Shandra Patton is our Seedlings Fellow at Augusta Lewis Troup School in New Haven. She teaches preK and is collaborating with kindergarten teacher Gyna Grant and art teacher Rebecca Looney, both two-time participants at the SEC summer workshop, to integrate curriculum and explore process art at various age levels. Here are some of her thoughts on sorting and classifying in preschool.
Instinctively, as children explore their environment, they begin to notice similarities and differences. Children begin this process by sorting things that have relevance and meaning. An example of this is an infant’s recognition of which sounds bring adult attention, and which sounds do not.
Simple sorting encourages children to experience mathematics as they play.
In order to sort, children focus on the attributes of the objects. Sorting initiates problem solving and inspires a new way of doing things. One of these children has modified this activity by using the wooden tongs found in our science area. Without even knowing it, she has come up with a new and fun way to sort.
Use of different natural materials in all different shapes and sizes will prompt a child to do what they naturally do, which is explore, investigate, and determine the likes and differences of the objects.
Children begin to organize their construction learning center by sorting and classifying boxes, and natural materials that will be used.
Classification is the next step in sorting. Classification is the grouping of objects because of their characteristics. In our classroom by simply placing baskets and old silverware on a wooden bench children are prompted to make decision about which pieces of silverware can be grouped together.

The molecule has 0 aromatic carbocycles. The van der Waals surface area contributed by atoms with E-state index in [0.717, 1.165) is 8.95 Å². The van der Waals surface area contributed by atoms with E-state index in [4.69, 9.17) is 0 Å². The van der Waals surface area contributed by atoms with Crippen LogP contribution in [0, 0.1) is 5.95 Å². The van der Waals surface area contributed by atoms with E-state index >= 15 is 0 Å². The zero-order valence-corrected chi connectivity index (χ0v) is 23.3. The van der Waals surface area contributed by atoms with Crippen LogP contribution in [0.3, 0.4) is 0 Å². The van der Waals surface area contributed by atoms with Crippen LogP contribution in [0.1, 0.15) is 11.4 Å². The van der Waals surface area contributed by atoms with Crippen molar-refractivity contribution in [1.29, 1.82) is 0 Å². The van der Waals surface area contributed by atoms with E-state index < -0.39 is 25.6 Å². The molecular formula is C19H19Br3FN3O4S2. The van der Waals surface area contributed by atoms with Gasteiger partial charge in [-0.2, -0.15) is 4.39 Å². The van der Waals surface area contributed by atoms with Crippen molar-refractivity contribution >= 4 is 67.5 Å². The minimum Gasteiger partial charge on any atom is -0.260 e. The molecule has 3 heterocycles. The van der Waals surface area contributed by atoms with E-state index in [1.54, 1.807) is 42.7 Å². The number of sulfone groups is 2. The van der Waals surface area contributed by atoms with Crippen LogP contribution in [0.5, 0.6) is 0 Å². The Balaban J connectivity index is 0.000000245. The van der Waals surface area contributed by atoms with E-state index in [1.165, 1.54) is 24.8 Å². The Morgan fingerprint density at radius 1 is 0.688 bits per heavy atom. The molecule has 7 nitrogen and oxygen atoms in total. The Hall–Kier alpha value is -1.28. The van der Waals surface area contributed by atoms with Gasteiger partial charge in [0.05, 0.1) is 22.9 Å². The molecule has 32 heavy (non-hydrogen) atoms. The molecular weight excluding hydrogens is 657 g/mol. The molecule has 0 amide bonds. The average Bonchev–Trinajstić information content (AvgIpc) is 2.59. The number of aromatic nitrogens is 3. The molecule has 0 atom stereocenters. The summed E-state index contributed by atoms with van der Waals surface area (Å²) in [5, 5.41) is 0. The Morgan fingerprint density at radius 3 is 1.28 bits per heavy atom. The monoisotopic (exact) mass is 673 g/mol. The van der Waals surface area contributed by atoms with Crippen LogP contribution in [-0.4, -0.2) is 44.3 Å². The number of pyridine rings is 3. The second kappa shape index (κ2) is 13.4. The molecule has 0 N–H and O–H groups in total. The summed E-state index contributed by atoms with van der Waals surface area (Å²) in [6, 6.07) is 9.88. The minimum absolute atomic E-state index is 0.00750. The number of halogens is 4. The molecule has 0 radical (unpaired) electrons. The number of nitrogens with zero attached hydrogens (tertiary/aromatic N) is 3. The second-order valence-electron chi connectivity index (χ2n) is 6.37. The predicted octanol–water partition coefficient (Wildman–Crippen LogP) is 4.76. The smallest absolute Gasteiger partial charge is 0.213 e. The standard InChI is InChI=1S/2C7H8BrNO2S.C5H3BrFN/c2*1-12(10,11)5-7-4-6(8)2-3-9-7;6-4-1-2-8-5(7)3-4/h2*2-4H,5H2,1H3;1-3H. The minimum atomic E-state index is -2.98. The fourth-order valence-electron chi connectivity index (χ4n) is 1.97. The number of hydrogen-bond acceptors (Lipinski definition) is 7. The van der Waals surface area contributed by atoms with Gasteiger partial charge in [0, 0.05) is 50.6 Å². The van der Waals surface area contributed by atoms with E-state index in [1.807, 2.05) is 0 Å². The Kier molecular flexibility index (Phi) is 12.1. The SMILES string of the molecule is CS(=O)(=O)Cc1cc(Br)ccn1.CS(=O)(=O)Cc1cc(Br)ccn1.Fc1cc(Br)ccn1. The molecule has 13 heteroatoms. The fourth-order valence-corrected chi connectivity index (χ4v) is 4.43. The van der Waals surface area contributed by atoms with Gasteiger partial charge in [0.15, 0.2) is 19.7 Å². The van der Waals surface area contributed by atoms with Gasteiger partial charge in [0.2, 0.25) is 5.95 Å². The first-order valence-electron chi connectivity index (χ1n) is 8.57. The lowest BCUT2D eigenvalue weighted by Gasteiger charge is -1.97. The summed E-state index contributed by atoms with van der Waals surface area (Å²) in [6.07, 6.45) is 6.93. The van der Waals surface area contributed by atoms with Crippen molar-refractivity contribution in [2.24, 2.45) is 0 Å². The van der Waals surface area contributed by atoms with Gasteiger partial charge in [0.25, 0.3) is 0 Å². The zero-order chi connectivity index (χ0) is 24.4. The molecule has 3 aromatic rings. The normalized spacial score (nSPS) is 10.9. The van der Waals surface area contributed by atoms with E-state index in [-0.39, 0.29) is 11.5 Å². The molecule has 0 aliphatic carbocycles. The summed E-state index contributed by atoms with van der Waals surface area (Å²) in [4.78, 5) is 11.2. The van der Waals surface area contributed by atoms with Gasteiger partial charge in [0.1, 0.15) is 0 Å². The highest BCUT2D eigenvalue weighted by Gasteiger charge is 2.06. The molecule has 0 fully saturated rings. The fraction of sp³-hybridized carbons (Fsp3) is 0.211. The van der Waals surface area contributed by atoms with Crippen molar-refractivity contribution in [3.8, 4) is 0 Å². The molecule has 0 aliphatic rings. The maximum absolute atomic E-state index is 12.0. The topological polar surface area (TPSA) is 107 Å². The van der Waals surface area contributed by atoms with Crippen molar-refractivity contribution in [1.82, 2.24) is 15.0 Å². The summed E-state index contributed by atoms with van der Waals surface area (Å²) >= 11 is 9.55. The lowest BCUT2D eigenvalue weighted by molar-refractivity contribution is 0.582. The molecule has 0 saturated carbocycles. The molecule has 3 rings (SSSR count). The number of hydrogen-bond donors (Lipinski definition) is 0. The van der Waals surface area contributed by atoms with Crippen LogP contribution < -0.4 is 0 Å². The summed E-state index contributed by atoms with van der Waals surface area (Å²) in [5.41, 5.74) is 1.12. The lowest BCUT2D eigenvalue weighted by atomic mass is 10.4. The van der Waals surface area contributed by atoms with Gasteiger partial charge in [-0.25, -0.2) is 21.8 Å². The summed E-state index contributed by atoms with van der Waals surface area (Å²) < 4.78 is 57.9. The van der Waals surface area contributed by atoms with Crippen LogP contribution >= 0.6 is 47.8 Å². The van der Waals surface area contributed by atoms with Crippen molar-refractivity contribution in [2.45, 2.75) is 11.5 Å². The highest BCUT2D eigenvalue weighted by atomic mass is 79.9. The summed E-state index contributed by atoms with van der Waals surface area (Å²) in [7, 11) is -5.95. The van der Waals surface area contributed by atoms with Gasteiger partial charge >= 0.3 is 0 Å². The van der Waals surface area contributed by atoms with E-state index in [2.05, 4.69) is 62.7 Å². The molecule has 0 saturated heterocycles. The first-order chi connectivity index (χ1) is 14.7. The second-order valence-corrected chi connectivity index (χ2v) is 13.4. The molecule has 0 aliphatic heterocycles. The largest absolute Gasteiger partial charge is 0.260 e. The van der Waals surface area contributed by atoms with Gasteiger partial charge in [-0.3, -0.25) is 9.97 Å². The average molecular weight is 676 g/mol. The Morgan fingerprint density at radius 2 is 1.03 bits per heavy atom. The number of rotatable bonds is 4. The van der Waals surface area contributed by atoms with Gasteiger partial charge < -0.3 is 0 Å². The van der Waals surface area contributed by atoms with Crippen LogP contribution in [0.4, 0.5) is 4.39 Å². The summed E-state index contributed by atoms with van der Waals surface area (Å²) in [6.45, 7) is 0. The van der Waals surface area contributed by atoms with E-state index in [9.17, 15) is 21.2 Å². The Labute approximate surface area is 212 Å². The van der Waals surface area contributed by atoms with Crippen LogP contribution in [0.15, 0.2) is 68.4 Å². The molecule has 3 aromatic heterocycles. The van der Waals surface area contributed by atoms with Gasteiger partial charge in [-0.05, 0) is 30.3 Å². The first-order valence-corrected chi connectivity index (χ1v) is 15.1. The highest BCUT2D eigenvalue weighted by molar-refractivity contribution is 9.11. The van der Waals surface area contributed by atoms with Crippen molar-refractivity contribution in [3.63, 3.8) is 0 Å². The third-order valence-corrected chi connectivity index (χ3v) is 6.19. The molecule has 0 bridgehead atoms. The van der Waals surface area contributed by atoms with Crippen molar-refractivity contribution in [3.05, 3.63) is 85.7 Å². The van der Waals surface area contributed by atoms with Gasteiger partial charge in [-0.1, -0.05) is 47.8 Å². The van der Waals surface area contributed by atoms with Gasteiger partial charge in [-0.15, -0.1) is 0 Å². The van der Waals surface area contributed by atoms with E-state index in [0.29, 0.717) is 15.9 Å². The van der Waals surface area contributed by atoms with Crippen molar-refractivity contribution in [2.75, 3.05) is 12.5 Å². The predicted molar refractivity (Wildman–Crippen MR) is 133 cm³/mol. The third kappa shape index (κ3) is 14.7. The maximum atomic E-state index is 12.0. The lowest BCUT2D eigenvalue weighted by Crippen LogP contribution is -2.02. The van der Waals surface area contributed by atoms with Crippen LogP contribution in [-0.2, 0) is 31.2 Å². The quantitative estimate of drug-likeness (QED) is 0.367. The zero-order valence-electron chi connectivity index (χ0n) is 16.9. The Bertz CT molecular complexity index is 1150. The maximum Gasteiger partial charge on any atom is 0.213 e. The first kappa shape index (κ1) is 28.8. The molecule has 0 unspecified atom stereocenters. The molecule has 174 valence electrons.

During this sorting activity children start to develop language and learn new vocabulary by discussing the attributes related to the objects sorted.
These colored rings that were bought from Eco-Works was a great find that kept these children engaged in a sorting and classifying activity that lasted a good part of morning free play. The children decided to grab magnifying glasses to examine their final product.
By implementing simple sorting and classifying activities, children eventually become capable of sorting, classifying, and counting. This picture captures the children taking part in a color sorting activity that was later extended by encouraging the children to count the buttons that they have sorted.
Basic sorting activities can lend a hand to a number of math concepts such as number sense, one to one correspondence, and knowledge of total sum. These enriching simple activities also reach other domains, strengthening children’s ability to have positive social interactions. These activities encourage use of language and the acquisition of new vocabulary, fine tuning cognition and building up their fine and gross motor development. This is the magic of sorting and classifying in preschool.